An article that was sent to me by X, after a discussion we had about her smashing up the apartment she shared with her ex-boyfriend. I have no idea where it's from.
Does a person who can be considered BPD have another type of reality? In other words, my future ex-wife would constantly say that I did not love her enough, but in the end she left. There was no explanation outside of a note on the door - she sold the house within a month. My question is how do you break the mental wall that now makes her view me as a stranger?
The short answer to your question is, you don't. The way that you put it, that a BP exists in a sort of alternative reality, is actually pretty accurate. Despite usually being very observative, they have a very difficult time recognizing and interpreting people's behaviour towards themselves, particularly positive behaviours, due to their inability to accept themselves as worthy or deserving of love and vaildation. This generally presents a problem for the rest of us because their perceptions, responses, and behaviors very often go against our expectations. The BP sees the world as black-and-white. That your wife would sell the house within one month of your separation is very typical. An aspect of the borderline's social construction of reality is the inability to distinguish between an object (meaning a complex that represents something to them psychosocially) and the person, thing or situation which they are confronting. So, black-and-white translates for them into good and evil or good and bad. When something is good, they are attached to it relentlessly and when something is bad, they reject it mercilessly (such as, selling the house or throwing out your clothes.)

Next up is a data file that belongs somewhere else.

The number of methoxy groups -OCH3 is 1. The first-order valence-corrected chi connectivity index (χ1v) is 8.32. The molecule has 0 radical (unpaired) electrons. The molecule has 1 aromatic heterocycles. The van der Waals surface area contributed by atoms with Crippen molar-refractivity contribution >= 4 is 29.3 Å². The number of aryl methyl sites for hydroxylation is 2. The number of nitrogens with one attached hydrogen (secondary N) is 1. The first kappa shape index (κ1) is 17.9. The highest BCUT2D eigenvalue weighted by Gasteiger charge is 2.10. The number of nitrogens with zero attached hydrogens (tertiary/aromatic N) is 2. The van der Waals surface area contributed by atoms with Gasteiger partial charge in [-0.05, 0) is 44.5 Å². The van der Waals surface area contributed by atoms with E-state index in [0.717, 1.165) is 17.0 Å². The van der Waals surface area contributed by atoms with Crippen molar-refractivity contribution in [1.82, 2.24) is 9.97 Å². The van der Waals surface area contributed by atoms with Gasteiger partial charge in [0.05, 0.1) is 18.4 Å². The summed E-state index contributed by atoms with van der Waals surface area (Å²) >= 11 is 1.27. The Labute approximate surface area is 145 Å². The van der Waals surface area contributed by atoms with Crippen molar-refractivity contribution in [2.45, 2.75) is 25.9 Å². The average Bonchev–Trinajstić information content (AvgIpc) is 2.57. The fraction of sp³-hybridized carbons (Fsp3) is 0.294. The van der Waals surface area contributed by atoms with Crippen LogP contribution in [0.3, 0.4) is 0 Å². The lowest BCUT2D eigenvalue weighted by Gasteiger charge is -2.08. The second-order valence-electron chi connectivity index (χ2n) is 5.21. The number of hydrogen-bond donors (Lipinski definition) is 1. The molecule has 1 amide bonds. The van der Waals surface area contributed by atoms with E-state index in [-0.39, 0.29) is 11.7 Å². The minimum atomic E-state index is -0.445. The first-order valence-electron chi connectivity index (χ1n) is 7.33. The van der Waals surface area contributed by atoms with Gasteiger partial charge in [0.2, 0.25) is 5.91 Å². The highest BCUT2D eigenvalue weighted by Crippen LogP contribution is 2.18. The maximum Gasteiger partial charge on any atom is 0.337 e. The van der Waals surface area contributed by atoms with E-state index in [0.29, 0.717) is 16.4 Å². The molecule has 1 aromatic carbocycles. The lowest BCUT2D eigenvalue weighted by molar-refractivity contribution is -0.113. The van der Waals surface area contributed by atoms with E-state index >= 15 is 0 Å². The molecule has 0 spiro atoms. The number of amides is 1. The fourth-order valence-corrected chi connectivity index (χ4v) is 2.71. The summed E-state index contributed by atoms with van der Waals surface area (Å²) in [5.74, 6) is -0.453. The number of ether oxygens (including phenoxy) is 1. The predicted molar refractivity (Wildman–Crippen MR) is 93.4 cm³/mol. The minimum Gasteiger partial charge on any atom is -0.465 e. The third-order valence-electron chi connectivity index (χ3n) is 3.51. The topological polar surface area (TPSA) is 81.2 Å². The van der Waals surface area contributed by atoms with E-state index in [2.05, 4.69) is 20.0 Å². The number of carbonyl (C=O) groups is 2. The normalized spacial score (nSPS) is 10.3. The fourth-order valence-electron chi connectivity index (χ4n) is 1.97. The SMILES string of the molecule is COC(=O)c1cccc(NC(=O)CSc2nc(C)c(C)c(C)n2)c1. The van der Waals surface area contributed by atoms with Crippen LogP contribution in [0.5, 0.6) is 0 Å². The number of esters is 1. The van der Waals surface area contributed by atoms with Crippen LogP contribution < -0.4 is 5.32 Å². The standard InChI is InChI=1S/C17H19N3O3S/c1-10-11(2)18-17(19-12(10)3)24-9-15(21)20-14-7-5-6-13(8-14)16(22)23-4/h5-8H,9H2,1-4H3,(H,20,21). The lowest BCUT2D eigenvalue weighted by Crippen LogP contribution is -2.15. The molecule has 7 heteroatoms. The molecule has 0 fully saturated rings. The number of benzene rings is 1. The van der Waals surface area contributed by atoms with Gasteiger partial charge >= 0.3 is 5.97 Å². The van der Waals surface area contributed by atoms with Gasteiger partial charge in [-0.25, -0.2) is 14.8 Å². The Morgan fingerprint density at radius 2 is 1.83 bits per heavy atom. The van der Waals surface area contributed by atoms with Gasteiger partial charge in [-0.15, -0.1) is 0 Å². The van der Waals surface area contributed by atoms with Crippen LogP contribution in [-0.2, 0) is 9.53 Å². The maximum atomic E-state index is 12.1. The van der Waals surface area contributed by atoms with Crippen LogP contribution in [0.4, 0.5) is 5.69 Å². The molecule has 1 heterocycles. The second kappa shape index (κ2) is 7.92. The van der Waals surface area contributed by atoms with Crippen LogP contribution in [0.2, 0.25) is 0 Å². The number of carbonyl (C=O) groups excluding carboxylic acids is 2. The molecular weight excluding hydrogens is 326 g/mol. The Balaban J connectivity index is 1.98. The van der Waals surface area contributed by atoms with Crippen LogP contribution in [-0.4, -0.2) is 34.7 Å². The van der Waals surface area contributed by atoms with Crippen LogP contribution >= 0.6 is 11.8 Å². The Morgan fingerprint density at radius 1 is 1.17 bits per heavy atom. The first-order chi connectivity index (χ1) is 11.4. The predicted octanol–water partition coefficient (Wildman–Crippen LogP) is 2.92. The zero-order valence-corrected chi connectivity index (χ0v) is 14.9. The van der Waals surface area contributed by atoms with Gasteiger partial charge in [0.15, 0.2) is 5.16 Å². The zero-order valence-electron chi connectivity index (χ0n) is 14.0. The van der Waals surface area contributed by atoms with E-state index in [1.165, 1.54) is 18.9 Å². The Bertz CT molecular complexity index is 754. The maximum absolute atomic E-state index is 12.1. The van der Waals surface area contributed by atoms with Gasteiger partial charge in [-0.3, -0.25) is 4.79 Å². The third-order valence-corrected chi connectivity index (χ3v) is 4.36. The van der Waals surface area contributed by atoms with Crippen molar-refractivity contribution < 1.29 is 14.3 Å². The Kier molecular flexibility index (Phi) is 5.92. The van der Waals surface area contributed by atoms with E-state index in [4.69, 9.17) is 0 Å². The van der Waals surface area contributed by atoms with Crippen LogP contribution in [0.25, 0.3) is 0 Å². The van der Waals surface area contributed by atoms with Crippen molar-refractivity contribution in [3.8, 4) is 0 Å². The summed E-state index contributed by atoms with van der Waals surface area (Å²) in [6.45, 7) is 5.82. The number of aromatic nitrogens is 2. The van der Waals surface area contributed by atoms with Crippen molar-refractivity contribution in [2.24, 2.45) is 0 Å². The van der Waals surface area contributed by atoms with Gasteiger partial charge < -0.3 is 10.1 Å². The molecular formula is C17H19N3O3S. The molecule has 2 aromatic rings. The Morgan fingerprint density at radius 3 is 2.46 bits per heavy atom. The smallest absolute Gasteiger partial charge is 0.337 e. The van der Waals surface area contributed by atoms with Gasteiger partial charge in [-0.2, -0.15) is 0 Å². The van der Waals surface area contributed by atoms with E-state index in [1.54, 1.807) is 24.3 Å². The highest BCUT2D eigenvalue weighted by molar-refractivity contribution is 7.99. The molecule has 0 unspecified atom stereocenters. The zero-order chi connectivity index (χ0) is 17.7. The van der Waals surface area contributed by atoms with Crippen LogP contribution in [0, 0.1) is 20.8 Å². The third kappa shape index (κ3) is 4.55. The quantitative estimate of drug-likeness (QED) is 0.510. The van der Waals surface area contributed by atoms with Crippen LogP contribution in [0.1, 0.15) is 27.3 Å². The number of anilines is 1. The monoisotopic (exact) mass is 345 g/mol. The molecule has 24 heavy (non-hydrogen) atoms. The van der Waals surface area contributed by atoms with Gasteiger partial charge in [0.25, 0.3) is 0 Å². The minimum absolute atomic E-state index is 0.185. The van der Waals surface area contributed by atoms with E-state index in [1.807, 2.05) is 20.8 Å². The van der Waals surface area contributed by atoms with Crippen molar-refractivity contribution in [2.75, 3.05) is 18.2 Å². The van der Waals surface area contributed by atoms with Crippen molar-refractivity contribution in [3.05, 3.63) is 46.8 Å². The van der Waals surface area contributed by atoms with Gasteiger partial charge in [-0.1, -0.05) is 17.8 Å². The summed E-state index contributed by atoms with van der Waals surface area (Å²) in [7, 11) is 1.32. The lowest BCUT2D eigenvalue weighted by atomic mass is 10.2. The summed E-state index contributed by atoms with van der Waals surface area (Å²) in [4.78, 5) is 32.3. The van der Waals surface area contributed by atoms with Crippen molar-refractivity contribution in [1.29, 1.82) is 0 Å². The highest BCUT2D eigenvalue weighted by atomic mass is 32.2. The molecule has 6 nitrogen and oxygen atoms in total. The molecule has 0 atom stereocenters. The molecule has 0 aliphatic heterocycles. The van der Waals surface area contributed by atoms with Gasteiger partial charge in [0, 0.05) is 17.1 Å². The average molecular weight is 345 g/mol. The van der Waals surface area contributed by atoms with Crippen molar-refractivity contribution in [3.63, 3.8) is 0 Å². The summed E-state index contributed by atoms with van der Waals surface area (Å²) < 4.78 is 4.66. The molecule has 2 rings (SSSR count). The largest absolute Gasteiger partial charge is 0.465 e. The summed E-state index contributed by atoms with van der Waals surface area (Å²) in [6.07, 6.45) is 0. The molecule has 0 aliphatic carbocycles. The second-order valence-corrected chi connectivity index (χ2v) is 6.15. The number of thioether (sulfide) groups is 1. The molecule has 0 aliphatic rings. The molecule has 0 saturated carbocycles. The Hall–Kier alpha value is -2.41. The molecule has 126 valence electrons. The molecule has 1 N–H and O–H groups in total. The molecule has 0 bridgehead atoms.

They tend to see the world through a distorted lens that is much different than the one the rest of us peer through. Although we may be able to appreciate and understand their perceptions, we cannot shift their gaze.
We talk about these articles a lot, because it's so weird to hear the things you do and the way you think discussed as abnormal behaviour.
We all (X, Y and I) only discovered recently that anything we did was different, because that's all you know until someone tells you otherwise. Y sees shadow people, faceless black shapes in his peripheral vision, always has. Never thought much of it, never mentioned it specifically. We both hear voices and/or music emanating from household appliances, washing machines etc. That looks really weird written down, but I never really thought about whether other people did or not.
In the same way it never occurred to any of us that the way we think or feel was any different to anyone else. The wife's behavior, in the article, does not seem the slightest bit strange to me.
The group therapy X goes to often includes people who are not BPD, but who have BPD friends or partners. They are SO CONFUSED by the behaviour of their friends - X always tells me their stories and they make PERFECT SENSE to us.